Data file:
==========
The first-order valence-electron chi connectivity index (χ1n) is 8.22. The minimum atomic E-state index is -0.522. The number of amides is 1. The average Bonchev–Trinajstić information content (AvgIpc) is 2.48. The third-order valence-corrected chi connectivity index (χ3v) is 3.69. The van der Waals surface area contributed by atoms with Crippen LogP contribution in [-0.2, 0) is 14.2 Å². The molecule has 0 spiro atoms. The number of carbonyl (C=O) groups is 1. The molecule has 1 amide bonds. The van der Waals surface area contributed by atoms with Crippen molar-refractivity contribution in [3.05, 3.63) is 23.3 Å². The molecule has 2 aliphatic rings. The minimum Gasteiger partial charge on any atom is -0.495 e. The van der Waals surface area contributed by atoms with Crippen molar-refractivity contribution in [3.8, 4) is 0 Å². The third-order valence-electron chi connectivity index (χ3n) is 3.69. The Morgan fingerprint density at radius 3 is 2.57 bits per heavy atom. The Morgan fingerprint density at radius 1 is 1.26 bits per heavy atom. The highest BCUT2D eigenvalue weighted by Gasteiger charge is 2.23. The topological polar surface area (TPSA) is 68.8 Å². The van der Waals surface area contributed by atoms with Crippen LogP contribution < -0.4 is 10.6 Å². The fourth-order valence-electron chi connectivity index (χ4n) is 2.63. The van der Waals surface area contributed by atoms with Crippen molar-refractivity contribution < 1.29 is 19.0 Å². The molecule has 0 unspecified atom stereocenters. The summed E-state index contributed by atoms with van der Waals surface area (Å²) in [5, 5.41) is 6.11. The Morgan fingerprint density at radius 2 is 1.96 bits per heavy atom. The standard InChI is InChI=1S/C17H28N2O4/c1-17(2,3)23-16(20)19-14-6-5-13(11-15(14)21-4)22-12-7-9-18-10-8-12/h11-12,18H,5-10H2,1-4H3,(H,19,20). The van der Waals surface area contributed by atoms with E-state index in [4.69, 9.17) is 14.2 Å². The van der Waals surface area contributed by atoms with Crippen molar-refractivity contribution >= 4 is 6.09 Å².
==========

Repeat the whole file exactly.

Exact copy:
The first-order valence-electron chi connectivity index (χ1n) is 8.22. The minimum atomic E-state index is -0.522. The number of amides is 1. The average Bonchev–Trinajstić information content (AvgIpc) is 2.48. The third-order valence-corrected chi connectivity index (χ3v) is 3.69. The van der Waals surface area contributed by atoms with Crippen LogP contribution in [-0.2, 0) is 14.2 Å². The molecule has 0 spiro atoms. The number of carbonyl (C=O) groups is 1. The molecule has 1 amide bonds. The van der Waals surface area contributed by atoms with Crippen molar-refractivity contribution in [3.05, 3.63) is 23.3 Å². The molecule has 2 aliphatic rings. The minimum Gasteiger partial charge on any atom is -0.495 e. The van der Waals surface area contributed by atoms with Crippen molar-refractivity contribution in [3.8, 4) is 0 Å². The third-order valence-electron chi connectivity index (χ3n) is 3.69. The Morgan fingerprint density at radius 3 is 2.57 bits per heavy atom. The Morgan fingerprint density at radius 1 is 1.26 bits per heavy atom. The highest BCUT2D eigenvalue weighted by Gasteiger charge is 2.23. The topological polar surface area (TPSA) is 68.8 Å². The van der Waals surface area contributed by atoms with Crippen LogP contribution < -0.4 is 10.6 Å². The fourth-order valence-electron chi connectivity index (χ4n) is 2.63. The van der Waals surface area contributed by atoms with Crippen molar-refractivity contribution < 1.29 is 19.0 Å². The molecule has 0 unspecified atom stereocenters. The summed E-state index contributed by atoms with van der Waals surface area (Å²) in [5, 5.41) is 6.11. The Morgan fingerprint density at radius 2 is 1.96 bits per heavy atom. The standard InChI is InChI=1S/C17H28N2O4/c1-17(2,3)23-16(20)19-14-6-5-13(11-15(14)21-4)22-12-7-9-18-10-8-12/h11-12,18H,5-10H2,1-4H3,(H,19,20). The van der Waals surface area contributed by atoms with E-state index in [4.69, 9.17) is 14.2 Å². The van der Waals surface area contributed by atoms with Crippen molar-refractivity contribution >= 4 is 6.09 Å².